A few of radio drama's old hands still fight for outlets. Yuri Rasovsky still produces his "Hollywood Theater of the Ear" for satellite radio. L.A. Theatre Works, a not-for-profit outfit, records classic stage plays with sound effects and distributes them to public radio. But its head, Susan Loewenberg, won't touch plays written for radio. "The best time to listen to radio drama is 1937," she says. Old-time radio and its fans aren't her idea of the next big thing. Public radio's energy goes mainly into nonfiction now, not original fiction. On commercial radio, drama's last toehold is in the miniskits of commercials. Meanwhile, audio books have piled into the void and grown into a $400 million business.
Now comes podcasting. It has allowed a small number of audio auteurs—from a group called Bay Area Radio Drama to the Cape Cod Radio Mystery Theater—to build up a substantial cache of mind movies in easily uploadable episodes. The product, as Ms. Loewenberg sees it, often combines "21st-century technology and eighth-grade content." Fred Greenhalgh has higher-grade ambitions. On his FinalRune Productions Web site, he podcasts his own episodes, plus 156 more, culled from around the U.S. "Our work is more like what you'll read in a literary rag," he writes on the site, which gets 1,500 downloads a week. He sees it becoming an "audio-drama warehouse." If that is ever to happen, he'll need a smash hit first, one that crosses over into the iPod mainstream. His backers from Vermont want an Archer Mayor mystery series to be the big one—made on location, in Maine, with Mr. Greenhalgh's no-budget ring of authenticity. "This is the body," the director was saying as he lay a coat onto the snow in the theater's backyard. Mr. Mayor's book set the scene at night in "a dazzling white circle of flood lamps." Mr. Greenhalgh intended to mention that later, in narration. "OK, crouch over the body," he told his actors. Mr. Dufris (the detective) and Chris Price (a forensics man) crouched. "Crunch the snow," said Mr. Greenhalgh. They crunched.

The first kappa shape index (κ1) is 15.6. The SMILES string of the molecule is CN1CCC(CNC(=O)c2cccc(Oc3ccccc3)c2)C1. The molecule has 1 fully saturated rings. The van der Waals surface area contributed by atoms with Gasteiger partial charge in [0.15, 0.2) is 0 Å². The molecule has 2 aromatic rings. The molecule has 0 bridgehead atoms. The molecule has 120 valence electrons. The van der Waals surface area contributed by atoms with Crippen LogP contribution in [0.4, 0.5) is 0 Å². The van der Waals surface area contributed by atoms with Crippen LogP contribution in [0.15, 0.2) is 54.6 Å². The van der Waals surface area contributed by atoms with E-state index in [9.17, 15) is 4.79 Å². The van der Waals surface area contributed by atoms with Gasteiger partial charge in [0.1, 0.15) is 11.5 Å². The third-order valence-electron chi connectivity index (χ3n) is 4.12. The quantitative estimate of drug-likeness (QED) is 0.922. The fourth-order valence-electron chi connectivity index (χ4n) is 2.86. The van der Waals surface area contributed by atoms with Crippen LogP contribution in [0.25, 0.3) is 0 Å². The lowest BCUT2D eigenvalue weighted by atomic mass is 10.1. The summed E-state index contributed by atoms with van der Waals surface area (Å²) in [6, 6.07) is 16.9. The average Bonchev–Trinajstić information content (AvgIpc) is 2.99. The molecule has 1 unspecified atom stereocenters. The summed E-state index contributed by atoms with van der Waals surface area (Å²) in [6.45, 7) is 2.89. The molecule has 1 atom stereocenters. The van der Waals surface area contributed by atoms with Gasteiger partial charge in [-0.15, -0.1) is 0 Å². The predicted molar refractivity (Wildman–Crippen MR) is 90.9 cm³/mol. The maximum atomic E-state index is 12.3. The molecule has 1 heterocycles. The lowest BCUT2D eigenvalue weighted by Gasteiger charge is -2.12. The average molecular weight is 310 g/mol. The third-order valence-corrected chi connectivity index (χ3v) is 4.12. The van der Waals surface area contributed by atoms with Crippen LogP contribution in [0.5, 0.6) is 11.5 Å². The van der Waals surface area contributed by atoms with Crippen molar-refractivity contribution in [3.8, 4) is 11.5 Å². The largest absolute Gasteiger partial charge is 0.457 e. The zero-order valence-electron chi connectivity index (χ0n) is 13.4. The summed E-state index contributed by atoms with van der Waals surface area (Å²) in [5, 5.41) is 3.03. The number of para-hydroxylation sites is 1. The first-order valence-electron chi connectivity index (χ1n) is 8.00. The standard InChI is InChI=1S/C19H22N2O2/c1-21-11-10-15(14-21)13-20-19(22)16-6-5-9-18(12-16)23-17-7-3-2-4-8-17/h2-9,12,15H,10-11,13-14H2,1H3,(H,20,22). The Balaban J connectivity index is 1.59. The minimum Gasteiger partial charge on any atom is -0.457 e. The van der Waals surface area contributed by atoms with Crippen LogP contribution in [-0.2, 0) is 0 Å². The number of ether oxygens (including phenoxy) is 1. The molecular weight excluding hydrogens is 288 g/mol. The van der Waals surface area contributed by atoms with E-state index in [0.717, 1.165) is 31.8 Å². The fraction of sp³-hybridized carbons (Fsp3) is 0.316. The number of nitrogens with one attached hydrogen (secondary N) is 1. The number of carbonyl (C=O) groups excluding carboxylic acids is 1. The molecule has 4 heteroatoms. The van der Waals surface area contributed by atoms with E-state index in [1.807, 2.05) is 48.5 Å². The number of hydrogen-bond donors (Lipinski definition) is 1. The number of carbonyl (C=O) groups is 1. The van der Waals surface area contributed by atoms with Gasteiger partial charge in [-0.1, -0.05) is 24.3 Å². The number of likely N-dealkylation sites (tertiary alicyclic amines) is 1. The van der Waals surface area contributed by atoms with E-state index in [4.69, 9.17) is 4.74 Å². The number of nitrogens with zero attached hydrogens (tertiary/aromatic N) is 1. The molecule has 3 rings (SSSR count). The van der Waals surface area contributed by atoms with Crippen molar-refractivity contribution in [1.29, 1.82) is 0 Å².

Script in hand, Mr. Dufris began his line: "Were there any footprints…?" A dog barked and a door slammed. Somebody in the next house yelled, "Now you come here!" None of that belonged in the play. Mr. Dufris started over. But then an airplane passed. And another. The scripts were getting wet. Mr. Greenhalgh said, "Let's just do it." "Were there any footprints before this all happened?" asked Mr. Dufris. Mr. Price said, "Nope," and crunched out of microphone range with his exit line: "Hit the lights when you're through, OK?"
"You got it," said Mr. Dufris.
Mr. Greenhalgh said, "That's a wrap."